ZFIN ID: ZDB-PUB-130201-2
Novel oxytocin gene expression in the hindbrain is induced by alcohol exposure: transgenic zebrafish enable visualization of sensitive neurons
Coffey, C.M., Solleveld, P.A., Fang, J., Roberts, A.K., Hong, S.K., Dawid, I.B., Laverriere, C.E., and Glasgow, E.
Date: 2013
Source: PLoS One   8(1): e53991 (Journal)
Registered Authors: Dawid, Igor B., Glasgow, Eric, Hong, Sung-Kook
Keywords: none
MeSH Terms:
  • Animals
  • Animals, Genetically Modified
  • Ethanol/pharmacology*
  • Gene Expression Regulation, Developmental/drug effects
  • Genes, Reporter/genetics
  • Molecular Imaging*
  • Neurons/drug effects*
  • Neurons/metabolism
  • Oxytocin/genetics*
  • Promoter Regions, Genetic/genetics
  • Rhombencephalon/cytology
  • Rhombencephalon/drug effects*
  • Rhombencephalon/embryology
  • Rhombencephalon/metabolism
  • Transcriptional Activation/drug effects*
  • Zebrafish/embryology
  • Zebrafish/genetics*
  • Zebrafish/metabolism
PubMed: 23342055 Full text @ PLoS One
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ABSTRACT

Background

Fetal Alcohol Spectrum Disorders (FASD) are a collection of disorders resulting from fetal ethanol exposure, which causes a wide range of physical, neurological and behavioral deficits including heightened susceptibility for alcoholism and addictive disorders. While a number of mechanisms have been proposed for how ethanol exposure disrupts brain development, with selective groups of neurons undergoing reduced proliferation, dysfunction and death, the induction of a new neurotransmitter phenotype by ethanol exposure has not yet been reported.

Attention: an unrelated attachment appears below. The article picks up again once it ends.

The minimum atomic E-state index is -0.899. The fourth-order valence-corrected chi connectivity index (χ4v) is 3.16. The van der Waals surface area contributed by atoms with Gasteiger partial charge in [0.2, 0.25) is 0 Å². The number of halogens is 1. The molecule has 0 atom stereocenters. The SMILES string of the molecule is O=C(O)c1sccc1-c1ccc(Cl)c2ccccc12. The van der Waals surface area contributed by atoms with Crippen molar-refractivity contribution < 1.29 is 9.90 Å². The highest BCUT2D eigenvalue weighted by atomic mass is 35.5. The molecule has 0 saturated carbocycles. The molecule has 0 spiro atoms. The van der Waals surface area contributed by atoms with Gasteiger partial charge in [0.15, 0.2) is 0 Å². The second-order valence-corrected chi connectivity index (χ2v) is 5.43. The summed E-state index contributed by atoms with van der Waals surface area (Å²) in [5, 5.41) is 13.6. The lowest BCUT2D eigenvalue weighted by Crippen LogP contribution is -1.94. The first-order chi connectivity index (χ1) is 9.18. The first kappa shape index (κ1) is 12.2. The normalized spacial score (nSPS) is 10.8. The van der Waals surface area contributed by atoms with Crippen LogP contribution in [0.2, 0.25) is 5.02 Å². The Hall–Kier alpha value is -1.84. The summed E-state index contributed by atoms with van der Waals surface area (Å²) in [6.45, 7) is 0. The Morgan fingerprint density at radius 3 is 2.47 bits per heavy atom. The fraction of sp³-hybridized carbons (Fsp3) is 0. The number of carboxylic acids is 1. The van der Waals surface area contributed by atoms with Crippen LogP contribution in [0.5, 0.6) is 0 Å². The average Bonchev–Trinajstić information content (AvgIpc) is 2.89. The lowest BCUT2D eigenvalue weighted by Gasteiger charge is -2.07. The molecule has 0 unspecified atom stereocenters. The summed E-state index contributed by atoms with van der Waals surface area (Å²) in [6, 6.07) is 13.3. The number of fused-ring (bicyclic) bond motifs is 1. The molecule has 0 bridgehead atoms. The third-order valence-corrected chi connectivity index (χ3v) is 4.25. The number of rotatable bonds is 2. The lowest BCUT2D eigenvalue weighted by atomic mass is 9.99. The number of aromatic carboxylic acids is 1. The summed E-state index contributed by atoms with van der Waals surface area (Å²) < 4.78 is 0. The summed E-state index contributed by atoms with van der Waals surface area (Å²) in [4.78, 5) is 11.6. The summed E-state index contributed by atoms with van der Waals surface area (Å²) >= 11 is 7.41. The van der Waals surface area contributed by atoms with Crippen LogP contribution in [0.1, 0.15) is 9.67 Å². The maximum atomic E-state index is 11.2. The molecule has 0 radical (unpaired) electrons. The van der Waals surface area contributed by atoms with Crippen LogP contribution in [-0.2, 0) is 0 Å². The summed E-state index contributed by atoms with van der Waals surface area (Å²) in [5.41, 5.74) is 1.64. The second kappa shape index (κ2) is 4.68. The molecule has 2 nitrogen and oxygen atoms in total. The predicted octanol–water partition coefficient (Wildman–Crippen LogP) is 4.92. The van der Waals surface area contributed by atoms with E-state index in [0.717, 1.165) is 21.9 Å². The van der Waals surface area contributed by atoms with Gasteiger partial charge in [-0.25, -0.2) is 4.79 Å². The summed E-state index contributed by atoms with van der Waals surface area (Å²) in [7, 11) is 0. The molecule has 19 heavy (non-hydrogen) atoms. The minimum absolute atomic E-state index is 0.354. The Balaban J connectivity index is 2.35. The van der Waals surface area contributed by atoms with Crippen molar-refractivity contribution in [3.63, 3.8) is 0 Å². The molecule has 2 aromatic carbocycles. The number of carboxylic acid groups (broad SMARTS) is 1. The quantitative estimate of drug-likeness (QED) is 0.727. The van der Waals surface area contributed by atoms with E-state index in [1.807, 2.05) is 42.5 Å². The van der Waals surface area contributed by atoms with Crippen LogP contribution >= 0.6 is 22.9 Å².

Principal Findings

The effects of embryonic and larval ethanol exposure on brain development were visually monitored using transgenic zebrafish expressing cell-specific green fluorescent protein (GFP) marker genes. Specific subsets of GFP-expressing neurons were highly sensitive to ethanol exposure, but only during defined developmental windows. In the med12 mutant, which affects the Mediator co-activator complex component Med12, exposure to lower concentrations of ethanol was sufficient to reduce GFP expression in transgenic embryos. In transgenic embryos and larva containing GFP driven by an oxytocin-like (oxtl) promoter, ethanol exposure dramatically up-regulated GFP expression in a small group of hindbrain neurons, while having no effect on expression in the neuroendocrine preoptic area.

Conclusions

Alcohol exposure during limited embryonic periods impedes the development of specific, identifiable groups of neurons, and the med12 mutation sensitizes these neurons to the deleterious effects of ethanol. In contrast, ethanol exposure induces oxtl expression in the hindbrain, a finding with profound implications for understanding alcoholism and other addictive disorders.

ADDITIONAL INFORMATION